MU researchers develop system to store cadaver tissue for joint surgeries

Thursday, April 5, 2012 | 12:47 p.m. CDT; updated 4:58 p.m. CDT, Thursday, April 5, 2012

COLUMBIA — Patients who have formerly had to wait three to nine months for joint surgery could have a shorter wait and better-quality transplants in their future as a result of a new tissue storage system developed by MU researchers.

Joint surgeries rely on cartilage tissue from organ donors, and the new system allows donor tissue to be stored for 63 days — more than twice as long as the current system used by most tissue banks.

The system developed at MU has been used clinically with canines at the Veterinary Medical Teaching Hospital for five years. Researchers are now in the process of licensing with a tissue bank, so that it can be available to humans, too.

James Cook, director of the Comparative Orthopaedic Laboratory at MU and the study's lead researcher, said in an email that he hopes the storage technology will be in use with patients at the Missouri Orthopaedic Institute by late 2012 or early 2013.

Before a joint surgery can happen, a surgeon decides that a patient with a cartilage defect, whether from trauma, injury or arthritis, needs an osteochondral allograft — "living bone and cartilage from an organ donor," Cook said. The patient then waits for a matching graft to be located at a tissue bank.

Most tissue banks use the same storage system, which involves refrigerating grafts at 4 degrees Celsius. The banks operate on a 28-day deadline from the day that an organ donor's graft is received to the day of a patient's joint surgery, Cook said. Studies have shown that after 28 days, a graft's cell viability — the ratio of living to dead cells — goes below 70 percent, which is the lowest acceptable level for usage.

Tissue banks currently throw away 80 percent of donated grafts, Cook said, because donated tissue cannot be matched to a patient within the 28-day time frame.

"Because of the strict storage time frame you have, there is very seldom a graft available the moment you get diagnosed as needing a surgery," said Aaron Stoker, an assistant professor at MU and another of the team's three main researchers.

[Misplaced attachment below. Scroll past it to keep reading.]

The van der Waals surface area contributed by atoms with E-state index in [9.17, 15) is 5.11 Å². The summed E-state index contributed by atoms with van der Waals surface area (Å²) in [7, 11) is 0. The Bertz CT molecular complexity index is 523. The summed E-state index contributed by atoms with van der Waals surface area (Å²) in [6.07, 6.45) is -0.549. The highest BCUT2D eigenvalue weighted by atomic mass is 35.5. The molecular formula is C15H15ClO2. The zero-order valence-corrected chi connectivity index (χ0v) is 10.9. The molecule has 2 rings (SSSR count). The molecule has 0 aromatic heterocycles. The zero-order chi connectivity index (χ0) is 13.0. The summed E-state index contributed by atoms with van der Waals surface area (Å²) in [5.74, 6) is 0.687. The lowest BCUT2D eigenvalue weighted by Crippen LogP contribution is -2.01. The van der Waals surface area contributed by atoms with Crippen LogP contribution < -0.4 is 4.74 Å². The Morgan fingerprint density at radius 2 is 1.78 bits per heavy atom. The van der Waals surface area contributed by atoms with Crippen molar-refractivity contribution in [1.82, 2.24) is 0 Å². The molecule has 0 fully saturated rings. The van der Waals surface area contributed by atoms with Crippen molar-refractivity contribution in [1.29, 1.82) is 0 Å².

Stoker had a knee surgery last year, and it took three months from the diagnosis until doctors were able to locate a graft that matched his size parameters.

Cook said the wait is sometimes as long as nine months.

The new storage system would maintain high-quality grafts, meaning tissue with 90 percent cell viability, for at least 63 days after harvest, Cook said. This translates to a larger supply of available cartilage tissue, and therefore a shortened wait for patients.

The doubled life span is achieved with a combination of the temperature (25 degrees Celsius), container, storage solution and individual quality testing of each graft, which is not possible in the system most tissue banks currently use.

Quality testing and higher cell viability increase the likelihood that a patient won't need a second surgery, Stoker said.

The study will be published in the Journal of Knee Surgery in April. Although the system has only been tested fully for use in knees, Cook said the method is amenable for the other major joint surgeries, such as ankle, shoulder, elbow and hip.

Stoker said others have created systems that allow for cell viability to be sustained at a higher level to the end of the 28 days, but not longer.

"We were the first and certainly the only ones so far to be able to extend it to this timeline," Cook said.

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